A risk adapted approach to the governance of clinical trials

Research output: Other contribution


A risk adapted approach, like such initiative by the Medicine and Healthcare Products Regulatory Agency (MHRA), described by RL Smyth (BMJ 2011;343:d6756), seems reasonable and helpful to manage the issues of insurance and to reduce the costs in the regulation of clinical trials. The Clinical Trial Directive 2001/20/EC (1) states that the liability of the investigator or sponsor for possible injury or death of the subjects has to be covered by insurance or indemnity. From March 2010, Italian investigators and Research Ethics Committees(RECs) have been facing a new difficulty due to a recent Ministerial Decree (2) that obliges the investigator or the sponsor of a clinical trial to provide specific, very expensive, insurance coverage. Without this specific insurance coverage, the RECs cannot approve a trial. This regulation is a challenge for “non–commercial” trials promoted by clinical investigators of the academic and/or National Healthcare System institutions. Particularly, this concern regards clinical trials that typically investigate (also through comparative studies) the therapeutic value and/or safety of products used according to their licensed indications in the EU. Really, many of these studies would always result in a “very minimal” risk or “no greater than” of those of current clinical settings, or, finally, risks are not greater than an off-label product utilized in clinical practice. Perhaps, for this reason in Italy in 2010, after this Ministerial Decree, the non-commercial clinical trials and all the phase IV clinical trials are decreased, especially compared to two previous years 2008-2009: 229 non-profit studies in 2010 vs. 309 (2009) and 362 (2008); 77 phase IV clinical studies in 2010 vs. 124 (2009) and 104 (2008). (3) Moreover, the Concept Paper put out for public consultation for the revision of the Directive 2001/20/EC (4) states that the clinical trials have very different risk-profiles. In our opinion, it would be necessary to calibrate the requirements for the insurance coverage through the risk assessment of all aspects of clinical trial: risks associated with the investigational medicinal products; risks of clinical procedures; risks related to inclusion criteria. This could be helpful in identifying potential vulnerabilities of the clinical trial; setting up tailored monitoring plans to minimize risks, and a proportionate insurance coverage in case of harm due to the clinical trial. The clinical research community needs to support this risk-adapted approach to reduce costs and bureaucracy of clinical research.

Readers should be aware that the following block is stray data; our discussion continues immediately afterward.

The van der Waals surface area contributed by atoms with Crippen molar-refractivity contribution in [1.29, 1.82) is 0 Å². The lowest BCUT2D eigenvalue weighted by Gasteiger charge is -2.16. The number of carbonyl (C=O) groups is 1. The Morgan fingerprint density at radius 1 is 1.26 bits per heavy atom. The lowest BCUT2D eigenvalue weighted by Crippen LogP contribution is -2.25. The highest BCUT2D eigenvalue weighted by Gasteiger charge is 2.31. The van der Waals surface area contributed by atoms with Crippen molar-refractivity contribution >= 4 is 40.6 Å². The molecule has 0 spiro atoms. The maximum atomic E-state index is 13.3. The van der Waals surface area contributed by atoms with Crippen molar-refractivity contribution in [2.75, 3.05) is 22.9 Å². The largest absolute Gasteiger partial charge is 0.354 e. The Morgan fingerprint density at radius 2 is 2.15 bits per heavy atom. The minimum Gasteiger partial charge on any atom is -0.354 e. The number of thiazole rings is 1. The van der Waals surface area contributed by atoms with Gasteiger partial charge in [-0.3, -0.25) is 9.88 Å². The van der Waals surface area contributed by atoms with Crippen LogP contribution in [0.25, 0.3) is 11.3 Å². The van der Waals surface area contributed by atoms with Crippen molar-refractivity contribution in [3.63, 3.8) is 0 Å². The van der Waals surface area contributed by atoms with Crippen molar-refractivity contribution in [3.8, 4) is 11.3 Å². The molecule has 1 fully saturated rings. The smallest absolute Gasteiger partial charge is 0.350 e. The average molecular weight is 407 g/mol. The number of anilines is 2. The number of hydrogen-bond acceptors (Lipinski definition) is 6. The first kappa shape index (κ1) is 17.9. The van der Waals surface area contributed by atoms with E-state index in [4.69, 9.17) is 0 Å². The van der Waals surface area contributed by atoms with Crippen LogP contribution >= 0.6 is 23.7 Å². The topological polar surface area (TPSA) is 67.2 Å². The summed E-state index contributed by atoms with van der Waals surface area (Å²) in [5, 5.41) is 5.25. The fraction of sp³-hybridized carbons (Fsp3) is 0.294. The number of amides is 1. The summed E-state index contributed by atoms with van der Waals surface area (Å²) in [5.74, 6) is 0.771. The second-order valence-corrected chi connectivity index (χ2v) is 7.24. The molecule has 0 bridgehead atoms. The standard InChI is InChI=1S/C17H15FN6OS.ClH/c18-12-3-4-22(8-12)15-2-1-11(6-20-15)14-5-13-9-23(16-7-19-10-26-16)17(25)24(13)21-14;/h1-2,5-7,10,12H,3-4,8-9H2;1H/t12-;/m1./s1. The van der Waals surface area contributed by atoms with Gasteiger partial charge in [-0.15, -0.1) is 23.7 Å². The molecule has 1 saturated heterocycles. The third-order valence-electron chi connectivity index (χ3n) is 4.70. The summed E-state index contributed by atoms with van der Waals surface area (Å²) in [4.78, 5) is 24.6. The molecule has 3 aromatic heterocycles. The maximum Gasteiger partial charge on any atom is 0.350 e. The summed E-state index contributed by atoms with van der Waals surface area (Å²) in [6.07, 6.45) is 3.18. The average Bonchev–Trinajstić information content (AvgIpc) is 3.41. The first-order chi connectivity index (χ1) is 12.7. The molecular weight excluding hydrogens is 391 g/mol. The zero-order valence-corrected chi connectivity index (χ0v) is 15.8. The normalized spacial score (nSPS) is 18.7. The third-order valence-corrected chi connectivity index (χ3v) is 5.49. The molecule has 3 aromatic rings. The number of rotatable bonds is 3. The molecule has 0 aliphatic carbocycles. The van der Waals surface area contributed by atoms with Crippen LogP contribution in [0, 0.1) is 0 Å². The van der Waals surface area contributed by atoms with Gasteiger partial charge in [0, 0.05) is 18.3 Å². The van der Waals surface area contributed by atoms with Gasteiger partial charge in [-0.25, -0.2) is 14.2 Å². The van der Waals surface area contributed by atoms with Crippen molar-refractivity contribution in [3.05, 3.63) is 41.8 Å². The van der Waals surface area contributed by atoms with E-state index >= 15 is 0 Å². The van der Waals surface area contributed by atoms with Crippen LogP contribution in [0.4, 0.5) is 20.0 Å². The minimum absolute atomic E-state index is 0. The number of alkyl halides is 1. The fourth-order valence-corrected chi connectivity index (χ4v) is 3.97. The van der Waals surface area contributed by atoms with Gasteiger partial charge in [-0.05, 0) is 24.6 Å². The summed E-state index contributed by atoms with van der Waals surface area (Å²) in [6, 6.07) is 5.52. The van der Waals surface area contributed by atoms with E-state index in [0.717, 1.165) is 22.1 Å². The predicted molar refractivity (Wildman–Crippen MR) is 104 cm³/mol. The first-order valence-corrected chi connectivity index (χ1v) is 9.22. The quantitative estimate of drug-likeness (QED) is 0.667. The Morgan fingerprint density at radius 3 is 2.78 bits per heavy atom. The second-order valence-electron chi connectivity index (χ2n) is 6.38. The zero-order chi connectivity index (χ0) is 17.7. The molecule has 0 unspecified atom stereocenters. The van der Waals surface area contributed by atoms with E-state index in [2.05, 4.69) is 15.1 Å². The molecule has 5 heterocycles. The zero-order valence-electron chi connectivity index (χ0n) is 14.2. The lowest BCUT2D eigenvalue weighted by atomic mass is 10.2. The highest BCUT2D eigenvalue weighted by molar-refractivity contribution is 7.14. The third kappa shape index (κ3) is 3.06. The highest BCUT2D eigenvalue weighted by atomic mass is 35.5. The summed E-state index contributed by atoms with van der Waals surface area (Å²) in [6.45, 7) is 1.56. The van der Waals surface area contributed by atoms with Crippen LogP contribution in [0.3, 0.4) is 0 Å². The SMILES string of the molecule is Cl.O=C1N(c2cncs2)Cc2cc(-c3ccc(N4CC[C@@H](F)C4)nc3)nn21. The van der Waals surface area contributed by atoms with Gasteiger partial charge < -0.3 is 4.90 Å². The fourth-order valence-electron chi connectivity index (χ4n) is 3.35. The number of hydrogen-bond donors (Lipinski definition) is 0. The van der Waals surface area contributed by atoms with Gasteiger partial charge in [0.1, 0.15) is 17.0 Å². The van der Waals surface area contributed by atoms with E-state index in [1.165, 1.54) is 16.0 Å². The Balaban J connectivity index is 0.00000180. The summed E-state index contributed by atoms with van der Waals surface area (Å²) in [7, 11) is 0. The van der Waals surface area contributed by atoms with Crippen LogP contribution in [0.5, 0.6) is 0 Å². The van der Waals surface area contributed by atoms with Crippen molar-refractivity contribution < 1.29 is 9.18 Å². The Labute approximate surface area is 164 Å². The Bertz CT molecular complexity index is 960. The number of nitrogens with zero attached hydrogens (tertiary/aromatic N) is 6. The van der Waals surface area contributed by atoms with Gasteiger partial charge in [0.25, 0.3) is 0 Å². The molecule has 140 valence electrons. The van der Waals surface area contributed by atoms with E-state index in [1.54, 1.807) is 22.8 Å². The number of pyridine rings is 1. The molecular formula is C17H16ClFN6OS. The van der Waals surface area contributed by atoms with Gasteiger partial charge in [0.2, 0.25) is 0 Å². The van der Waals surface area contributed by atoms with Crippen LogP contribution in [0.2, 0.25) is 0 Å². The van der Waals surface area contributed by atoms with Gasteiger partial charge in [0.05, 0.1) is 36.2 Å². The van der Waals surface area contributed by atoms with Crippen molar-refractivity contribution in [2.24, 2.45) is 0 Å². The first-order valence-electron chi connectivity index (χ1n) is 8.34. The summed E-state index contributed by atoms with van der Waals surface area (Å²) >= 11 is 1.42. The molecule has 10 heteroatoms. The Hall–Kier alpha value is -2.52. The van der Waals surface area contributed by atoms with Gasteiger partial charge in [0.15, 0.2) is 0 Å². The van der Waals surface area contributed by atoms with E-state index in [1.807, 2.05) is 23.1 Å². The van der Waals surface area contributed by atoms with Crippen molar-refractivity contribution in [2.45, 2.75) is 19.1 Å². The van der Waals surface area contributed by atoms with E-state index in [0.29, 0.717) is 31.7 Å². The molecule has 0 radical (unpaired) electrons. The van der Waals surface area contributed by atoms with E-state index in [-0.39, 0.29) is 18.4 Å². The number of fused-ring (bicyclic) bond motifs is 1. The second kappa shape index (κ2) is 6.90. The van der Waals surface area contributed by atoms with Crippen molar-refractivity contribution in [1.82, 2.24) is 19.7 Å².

Original languageEnglish
Publication statusPublished - 2012


  • clinical trials
  • ethics
  • risk


Dive into the research topics of 'A risk adapted approach to the governance of clinical trials'. Together they form a unique fingerprint.

Cite this